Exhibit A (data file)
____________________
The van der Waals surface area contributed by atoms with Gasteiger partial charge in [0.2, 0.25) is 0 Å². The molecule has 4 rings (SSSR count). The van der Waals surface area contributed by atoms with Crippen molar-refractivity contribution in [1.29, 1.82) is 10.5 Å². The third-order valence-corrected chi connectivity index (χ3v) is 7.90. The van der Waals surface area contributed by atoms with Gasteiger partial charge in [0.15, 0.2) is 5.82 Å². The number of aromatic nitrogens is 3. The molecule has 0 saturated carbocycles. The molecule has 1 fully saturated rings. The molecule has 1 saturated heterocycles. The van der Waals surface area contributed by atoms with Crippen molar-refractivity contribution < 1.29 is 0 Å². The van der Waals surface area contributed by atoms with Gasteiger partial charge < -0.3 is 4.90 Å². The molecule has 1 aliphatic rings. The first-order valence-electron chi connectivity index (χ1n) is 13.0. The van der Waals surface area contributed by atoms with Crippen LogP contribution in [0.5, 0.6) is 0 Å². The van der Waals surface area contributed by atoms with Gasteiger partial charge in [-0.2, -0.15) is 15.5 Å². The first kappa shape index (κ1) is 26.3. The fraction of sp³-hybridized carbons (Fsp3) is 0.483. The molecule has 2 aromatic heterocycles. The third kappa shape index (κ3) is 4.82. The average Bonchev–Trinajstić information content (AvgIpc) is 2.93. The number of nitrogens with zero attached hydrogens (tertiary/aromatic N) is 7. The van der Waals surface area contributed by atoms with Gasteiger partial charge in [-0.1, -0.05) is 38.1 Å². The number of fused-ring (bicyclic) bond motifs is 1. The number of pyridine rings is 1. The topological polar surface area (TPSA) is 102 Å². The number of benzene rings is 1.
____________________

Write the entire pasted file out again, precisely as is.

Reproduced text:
The van der Waals surface area contributed by atoms with Gasteiger partial charge in [0.2, 0.25) is 0 Å². The molecule has 4 rings (SSSR count). The van der Waals surface area contributed by atoms with Crippen molar-refractivity contribution in [1.29, 1.82) is 10.5 Å². The third-order valence-corrected chi connectivity index (χ3v) is 7.90. The van der Waals surface area contributed by atoms with Gasteiger partial charge in [0.15, 0.2) is 5.82 Å². The number of aromatic nitrogens is 3. The molecule has 0 saturated carbocycles. The molecule has 1 fully saturated rings. The molecule has 1 saturated heterocycles. The van der Waals surface area contributed by atoms with Crippen molar-refractivity contribution < 1.29 is 0 Å². The van der Waals surface area contributed by atoms with Gasteiger partial charge < -0.3 is 4.90 Å². The molecule has 1 aliphatic rings. The first-order valence-electron chi connectivity index (χ1n) is 13.0. The van der Waals surface area contributed by atoms with Crippen LogP contribution in [0.5, 0.6) is 0 Å². The van der Waals surface area contributed by atoms with Gasteiger partial charge in [-0.2, -0.15) is 15.5 Å². The first kappa shape index (κ1) is 26.3. The fraction of sp³-hybridized carbons (Fsp3) is 0.483. The molecule has 2 aromatic heterocycles. The third kappa shape index (κ3) is 4.82. The average Bonchev–Trinajstić information content (AvgIpc) is 2.93. The number of nitrogens with zero attached hydrogens (tertiary/aromatic N) is 7. The van der Waals surface area contributed by atoms with Gasteiger partial charge in [-0.1, -0.05) is 38.1 Å². The number of fused-ring (bicyclic) bond motifs is 1. The number of pyridine rings is 1. The topological polar surface area (TPSA) is 102 Å². The number of benzene rings is 1.